KIEV, Oct 31 (Reuters) - Hackers behind the NotPetya virus that hit Ukraine and spread around the world in June probably also designed malware called BadRabbit used in a more recent strike, a Ukrainian presidency official said on Tuesday.
The BadRabbit attack last week mainly affected Russia but also caused flight delays at Odessa airport in southern Ukraine and disrupted electronic payments in the Kiev metro.
“What we start observing is that there is a strong belief that the NotPetya and BadRabbit (is) being written by the same group, due to the type of the code and approaches,” Dmytro Shymkiv told the Reuters Cyber Security Summit in Kiev.
“BadRabbit and (Not)Petya, WannaCry, this is all from the same family, to test, to disrupt, to analyse how the cyber security community would react,” he added.
A former director at Microsoft in Ukraine, Shymkiv said more could have been done to mitigate BadRabbit if organizations had followed recommendations on how to deal with malware, including basics such as not clicking on suspicious messages.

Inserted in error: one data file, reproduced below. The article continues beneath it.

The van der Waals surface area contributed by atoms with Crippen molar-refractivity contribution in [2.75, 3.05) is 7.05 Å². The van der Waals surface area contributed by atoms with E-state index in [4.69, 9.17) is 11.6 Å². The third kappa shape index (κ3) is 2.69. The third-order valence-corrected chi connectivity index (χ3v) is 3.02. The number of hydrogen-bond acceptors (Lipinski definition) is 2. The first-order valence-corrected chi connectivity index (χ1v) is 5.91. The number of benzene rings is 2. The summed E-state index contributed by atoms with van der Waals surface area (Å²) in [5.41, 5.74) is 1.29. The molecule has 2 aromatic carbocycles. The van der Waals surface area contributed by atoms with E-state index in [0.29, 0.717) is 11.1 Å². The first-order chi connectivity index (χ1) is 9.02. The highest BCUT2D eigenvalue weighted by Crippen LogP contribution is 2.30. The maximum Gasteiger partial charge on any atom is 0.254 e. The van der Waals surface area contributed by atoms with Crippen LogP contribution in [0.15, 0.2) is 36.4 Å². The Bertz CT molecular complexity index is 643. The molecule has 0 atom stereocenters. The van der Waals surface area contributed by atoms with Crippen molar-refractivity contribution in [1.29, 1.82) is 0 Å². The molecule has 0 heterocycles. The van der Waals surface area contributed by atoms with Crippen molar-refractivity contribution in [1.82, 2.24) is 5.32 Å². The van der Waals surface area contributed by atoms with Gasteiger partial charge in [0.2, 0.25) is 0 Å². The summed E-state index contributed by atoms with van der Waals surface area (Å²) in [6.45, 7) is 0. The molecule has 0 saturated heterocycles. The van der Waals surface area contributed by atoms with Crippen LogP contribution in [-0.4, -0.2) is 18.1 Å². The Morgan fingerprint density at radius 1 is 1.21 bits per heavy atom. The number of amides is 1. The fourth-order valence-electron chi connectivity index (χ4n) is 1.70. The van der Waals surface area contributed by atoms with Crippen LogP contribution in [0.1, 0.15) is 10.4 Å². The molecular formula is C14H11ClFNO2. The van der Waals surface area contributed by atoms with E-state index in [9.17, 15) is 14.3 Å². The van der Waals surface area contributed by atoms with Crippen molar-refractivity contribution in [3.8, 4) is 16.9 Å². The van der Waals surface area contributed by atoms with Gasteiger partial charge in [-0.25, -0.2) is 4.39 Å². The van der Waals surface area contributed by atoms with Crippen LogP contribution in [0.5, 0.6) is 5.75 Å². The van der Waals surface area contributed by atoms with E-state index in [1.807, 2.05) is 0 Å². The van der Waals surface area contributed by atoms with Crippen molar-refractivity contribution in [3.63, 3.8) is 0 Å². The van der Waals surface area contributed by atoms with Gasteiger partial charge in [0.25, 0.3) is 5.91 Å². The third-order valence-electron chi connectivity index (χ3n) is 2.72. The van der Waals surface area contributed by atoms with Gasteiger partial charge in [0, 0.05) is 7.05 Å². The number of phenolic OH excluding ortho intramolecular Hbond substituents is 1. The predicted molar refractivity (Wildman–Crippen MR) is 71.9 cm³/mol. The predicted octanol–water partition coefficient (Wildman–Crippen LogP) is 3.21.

Shymkiv’s assessment chimed with that of Russia-based cyber firm Group-IB, who said that BadRabbit shared an important piece of code with NotPetya.
However, experts caution that attributing cyber attacks is notoriously difficult, as hackers regularly use techniques to cover their tracks and sometimes deliberately mislead investigators about their identity.
Ukrainian officials have said the NotPetya attack directly targeted Ukraine and was carried about by a hacking group widely known as Black Energy, which some cyber experts say works in favour of Russian government interests. Moscow has repeatedly denied carrying out cyber attacks against Ukraine.
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Follow Reuters Summits on Twitter @Reuters_Summits (Editing by Mark Heinrich)